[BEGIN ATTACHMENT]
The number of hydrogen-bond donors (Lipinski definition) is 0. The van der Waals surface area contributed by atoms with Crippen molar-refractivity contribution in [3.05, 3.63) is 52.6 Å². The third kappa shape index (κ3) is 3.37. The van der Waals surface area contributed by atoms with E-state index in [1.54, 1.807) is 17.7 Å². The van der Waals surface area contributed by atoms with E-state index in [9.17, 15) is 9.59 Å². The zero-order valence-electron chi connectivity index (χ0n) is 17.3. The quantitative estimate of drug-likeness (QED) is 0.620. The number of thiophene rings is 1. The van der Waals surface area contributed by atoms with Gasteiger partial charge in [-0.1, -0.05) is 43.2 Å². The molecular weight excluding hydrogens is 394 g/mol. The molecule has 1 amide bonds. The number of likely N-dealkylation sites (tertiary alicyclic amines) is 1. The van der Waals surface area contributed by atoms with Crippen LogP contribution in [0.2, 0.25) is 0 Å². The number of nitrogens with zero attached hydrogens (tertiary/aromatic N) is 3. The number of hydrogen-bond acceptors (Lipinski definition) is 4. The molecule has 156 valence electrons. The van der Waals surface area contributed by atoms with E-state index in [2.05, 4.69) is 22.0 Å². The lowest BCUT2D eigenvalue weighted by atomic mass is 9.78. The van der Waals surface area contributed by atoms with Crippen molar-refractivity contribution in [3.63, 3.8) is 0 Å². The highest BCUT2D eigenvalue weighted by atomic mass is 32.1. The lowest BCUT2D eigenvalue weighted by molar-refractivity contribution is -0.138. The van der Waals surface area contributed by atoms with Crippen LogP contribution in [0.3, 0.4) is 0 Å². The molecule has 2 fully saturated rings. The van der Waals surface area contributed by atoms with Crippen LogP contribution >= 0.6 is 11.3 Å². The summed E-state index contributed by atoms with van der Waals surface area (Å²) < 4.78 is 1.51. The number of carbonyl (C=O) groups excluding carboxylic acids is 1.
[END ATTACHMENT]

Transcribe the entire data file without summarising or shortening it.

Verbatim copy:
The number of hydrogen-bond donors (Lipinski definition) is 0. The van der Waals surface area contributed by atoms with Crippen molar-refractivity contribution in [3.05, 3.63) is 52.6 Å². The third kappa shape index (κ3) is 3.37. The van der Waals surface area contributed by atoms with E-state index in [1.54, 1.807) is 17.7 Å². The van der Waals surface area contributed by atoms with E-state index in [9.17, 15) is 9.59 Å². The zero-order valence-electron chi connectivity index (χ0n) is 17.3. The quantitative estimate of drug-likeness (QED) is 0.620. The number of thiophene rings is 1. The van der Waals surface area contributed by atoms with Gasteiger partial charge in [-0.1, -0.05) is 43.2 Å². The molecular weight excluding hydrogens is 394 g/mol. The molecule has 1 amide bonds. The number of likely N-dealkylation sites (tertiary alicyclic amines) is 1. The van der Waals surface area contributed by atoms with Crippen LogP contribution in [0.2, 0.25) is 0 Å². The number of nitrogens with zero attached hydrogens (tertiary/aromatic N) is 3. The number of hydrogen-bond acceptors (Lipinski definition) is 4. The molecule has 156 valence electrons. The van der Waals surface area contributed by atoms with E-state index in [2.05, 4.69) is 22.0 Å². The lowest BCUT2D eigenvalue weighted by atomic mass is 9.78. The van der Waals surface area contributed by atoms with Crippen molar-refractivity contribution in [3.63, 3.8) is 0 Å². The highest BCUT2D eigenvalue weighted by atomic mass is 32.1. The lowest BCUT2D eigenvalue weighted by molar-refractivity contribution is -0.138. The van der Waals surface area contributed by atoms with Crippen LogP contribution in [0.3, 0.4) is 0 Å². The molecule has 2 fully saturated rings. The van der Waals surface area contributed by atoms with Crippen LogP contribution >= 0.6 is 11.3 Å². The summed E-state index contributed by atoms with van der Waals surface area (Å²) < 4.78 is 1.51. The number of carbonyl (C=O) groups excluding carboxylic acids is 1.